The Lord is our eternal Rock that is there for us every time, whether we believe it or not. But when we begin to believe it and look to Him to be that Rock within, we will be brought into such a solid, sweet inward knowing of our God that will outweigh the pain and the difficulties we are going through or have gone through. Eventually we will even come to the place where we can declare with David, "The Lord lives! Blessed be my Rock! Let God be exalted, the Rock of my salvation!"

Saturday, July 14, 2007

My God, My Portion and My Love

"...And there is nothing on earth that I desire besides You." Psalm 73:25

My God, my portion, and my love,
My everlasting all!
I've none but Thee in Heav'n above,
Or on this earthly ball.

What empty things are all the skies,
And this inferior clod!
There's nothing here deserves my joys,
There's nothing like my God.

In vain the bright, the burning sun
Scatters his feeble light;
'Tis Thy sweet beams create my noon;
If Thou withdraw, 'tis night.

And whilst upon my restless bed,
Amongst the shades I roll,
If my Redeemer shows His head,
'Tis morning with my soul.

To Thee we owe our wealth, and friends,
And health, and safe abode:
Thanks to Thy Name for meaner things,
But they are not my God.

How vain a toy is glitt'ring wealth,
If once compared to Thee!
Or what's my safety, or my health,
Or all my friends to me?

Were I possessor of the earth,
And called the stars my own,
Without Thy graces and Thyself
I were a wretch undone.

Let others stretch their arms like seas
And grasp in all the shore,
Grant me the visits of Thy face,
And I desire no more.

We recently returned from a wonderful vacation in the beautiful Northwest. The beauty of the mountains and the water and the trees was unparalleled. We stayed with dear and gracious friends on a beautiful little lake, and had encouraging fellowship and prayer together. We were refreshed in every way. We really couldn't have asked for more. Yet as I sat alone with God after we returned home, a line from the hymn above came to my mind - a hymn I haven't sung in years. And the line was, "Thanks to Thy Name for meaner things, But they are not my God."

What was in me was a deep gratitude for all we had enjoyed and experienced, things from God even. But the deeper realization was that as marvelous and precious and beautiful as all those things are, they are not my God. Nothing can compare to Him. His gifts and His creation and the good things He gives us to enjoy - as great as they are, they are nothing compared to Himself. They are nothing compared to the beauty and preciousness of His presence. I love the last two lines: "Grant me the visits of Thy face, And I desire no more." The more I get to know Him, the more time I spend in His presence, the more I find these lines express the growing sentiments of my heart.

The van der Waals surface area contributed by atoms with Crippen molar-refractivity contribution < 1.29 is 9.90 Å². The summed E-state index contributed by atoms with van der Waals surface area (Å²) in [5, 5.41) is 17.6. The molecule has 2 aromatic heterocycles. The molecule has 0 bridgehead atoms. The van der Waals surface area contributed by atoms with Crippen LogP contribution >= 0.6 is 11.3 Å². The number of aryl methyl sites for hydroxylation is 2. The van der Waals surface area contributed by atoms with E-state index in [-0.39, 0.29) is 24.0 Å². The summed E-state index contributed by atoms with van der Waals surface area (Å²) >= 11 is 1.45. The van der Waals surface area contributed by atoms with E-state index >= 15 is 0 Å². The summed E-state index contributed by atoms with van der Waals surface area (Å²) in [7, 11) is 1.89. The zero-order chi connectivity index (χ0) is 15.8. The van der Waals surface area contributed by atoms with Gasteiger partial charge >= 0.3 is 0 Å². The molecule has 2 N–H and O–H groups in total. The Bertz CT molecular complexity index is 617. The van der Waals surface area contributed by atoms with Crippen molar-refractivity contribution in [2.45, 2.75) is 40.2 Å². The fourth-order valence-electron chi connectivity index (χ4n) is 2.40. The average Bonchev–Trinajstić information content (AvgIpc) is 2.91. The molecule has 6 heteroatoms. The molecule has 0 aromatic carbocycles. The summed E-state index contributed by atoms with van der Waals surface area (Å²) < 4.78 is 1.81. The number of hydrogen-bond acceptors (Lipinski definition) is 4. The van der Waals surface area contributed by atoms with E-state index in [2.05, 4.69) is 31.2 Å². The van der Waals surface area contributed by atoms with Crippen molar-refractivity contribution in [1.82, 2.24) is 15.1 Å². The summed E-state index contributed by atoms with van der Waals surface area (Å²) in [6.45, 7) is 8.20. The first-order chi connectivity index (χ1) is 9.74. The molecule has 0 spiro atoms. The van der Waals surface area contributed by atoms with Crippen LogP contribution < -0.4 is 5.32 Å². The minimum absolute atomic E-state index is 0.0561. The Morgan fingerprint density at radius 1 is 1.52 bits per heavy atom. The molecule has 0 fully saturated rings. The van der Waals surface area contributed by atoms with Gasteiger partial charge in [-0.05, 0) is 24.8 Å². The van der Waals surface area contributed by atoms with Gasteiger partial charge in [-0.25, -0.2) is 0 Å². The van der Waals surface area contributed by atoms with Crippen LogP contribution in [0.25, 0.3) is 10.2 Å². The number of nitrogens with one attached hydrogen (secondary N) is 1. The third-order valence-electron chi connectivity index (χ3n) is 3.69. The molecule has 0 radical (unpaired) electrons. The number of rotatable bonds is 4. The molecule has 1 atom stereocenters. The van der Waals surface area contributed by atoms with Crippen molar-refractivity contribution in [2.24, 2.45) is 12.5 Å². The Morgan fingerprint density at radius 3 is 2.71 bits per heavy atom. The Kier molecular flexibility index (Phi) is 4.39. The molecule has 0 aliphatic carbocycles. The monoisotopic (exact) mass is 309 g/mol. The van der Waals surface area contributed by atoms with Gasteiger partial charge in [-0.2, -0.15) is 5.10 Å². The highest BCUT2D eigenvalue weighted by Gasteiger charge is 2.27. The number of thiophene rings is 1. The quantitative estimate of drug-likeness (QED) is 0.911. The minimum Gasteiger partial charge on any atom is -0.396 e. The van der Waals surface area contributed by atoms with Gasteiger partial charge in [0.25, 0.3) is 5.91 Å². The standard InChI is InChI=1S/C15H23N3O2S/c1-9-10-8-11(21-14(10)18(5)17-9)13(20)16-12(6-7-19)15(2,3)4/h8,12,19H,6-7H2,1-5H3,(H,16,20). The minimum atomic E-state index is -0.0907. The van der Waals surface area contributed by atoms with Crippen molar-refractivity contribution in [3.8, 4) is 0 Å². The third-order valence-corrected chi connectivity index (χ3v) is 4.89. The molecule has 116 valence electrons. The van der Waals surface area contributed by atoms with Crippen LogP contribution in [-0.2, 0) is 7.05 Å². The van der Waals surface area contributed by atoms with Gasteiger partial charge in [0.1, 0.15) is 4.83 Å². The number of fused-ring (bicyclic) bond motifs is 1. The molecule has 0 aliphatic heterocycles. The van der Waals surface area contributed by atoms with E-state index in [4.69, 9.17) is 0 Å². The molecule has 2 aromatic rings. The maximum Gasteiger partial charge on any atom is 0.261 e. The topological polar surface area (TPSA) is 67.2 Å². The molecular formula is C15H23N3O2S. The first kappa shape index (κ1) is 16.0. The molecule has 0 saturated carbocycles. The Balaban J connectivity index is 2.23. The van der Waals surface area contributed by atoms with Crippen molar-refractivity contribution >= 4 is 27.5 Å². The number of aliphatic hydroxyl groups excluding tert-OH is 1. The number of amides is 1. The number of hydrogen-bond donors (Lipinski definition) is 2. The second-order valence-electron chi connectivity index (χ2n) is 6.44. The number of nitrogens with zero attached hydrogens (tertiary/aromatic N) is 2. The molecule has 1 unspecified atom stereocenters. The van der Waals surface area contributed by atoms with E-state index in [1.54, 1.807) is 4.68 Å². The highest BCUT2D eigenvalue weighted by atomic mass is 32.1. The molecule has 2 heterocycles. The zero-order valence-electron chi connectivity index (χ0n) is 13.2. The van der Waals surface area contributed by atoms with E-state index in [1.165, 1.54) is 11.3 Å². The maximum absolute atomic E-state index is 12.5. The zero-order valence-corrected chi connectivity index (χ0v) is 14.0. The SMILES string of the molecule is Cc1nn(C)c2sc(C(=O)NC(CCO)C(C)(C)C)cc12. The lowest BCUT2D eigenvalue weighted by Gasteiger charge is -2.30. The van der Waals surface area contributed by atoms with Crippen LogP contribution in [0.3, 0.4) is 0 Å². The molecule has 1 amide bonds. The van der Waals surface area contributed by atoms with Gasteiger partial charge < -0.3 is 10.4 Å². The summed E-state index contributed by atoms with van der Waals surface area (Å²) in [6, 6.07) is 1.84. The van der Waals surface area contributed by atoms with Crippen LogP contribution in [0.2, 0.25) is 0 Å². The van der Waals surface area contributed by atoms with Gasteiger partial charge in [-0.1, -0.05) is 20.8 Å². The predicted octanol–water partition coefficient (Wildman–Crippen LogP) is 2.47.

He knows how to ravish our hearts and wreck us for Himself. But the way it happens is by our spending time with Him and getting to know Him, by our seeking Him out - seeking His person and presence, seeking His face, seeking to know His heart. He gladly gives us all things to enjoy, but the things He gives should point us to Himself. It's like He is saying, "This is beautiful, but wait 'til you see Me. That is just a little glimpse of My beauty and glory. I'll show you so much more if you will come and spend time with Me in My presence!"

Nothing can compare with our God. He is everything we truly long for and need. He is our portion, He is our love, and He is our everlasting all.

Saturday, July 7, 2007

More Glory

The story of Lazarus is a familiar one, but one I never get tired of because I love what it reveals about God's heart for us, and how God sees a bigger picture and has a greater good and a greater glory in mind for us than we could imagine for ourselves. Our nature is to stop short and play it safe, go for the quick and easy fix, but God is God and He knows what He is about in each of our lives and He is willing to risk our "safety" for more of His glory to be manifested in us because He loves us.

Mary and Martha and Lazarus were siblings who lived together in a town called Bethany, about two miles away from Jerusalem where Jesus was staying at the time. They knew Jesus and were good friends with Him, so when Lazarus got sick, his sisters sent a message to Jesus telling Him that the one He loved was very sick. When Jesus heard that he responded to the disciples with him, “Lazarus’ sickness will not end in death. No, it is for the glory of God.” Then the Bible says a very peculiar thing. It says that although Jesus loved Martha, Mary and Lazarus He stayed two more days where He was and did not go to them.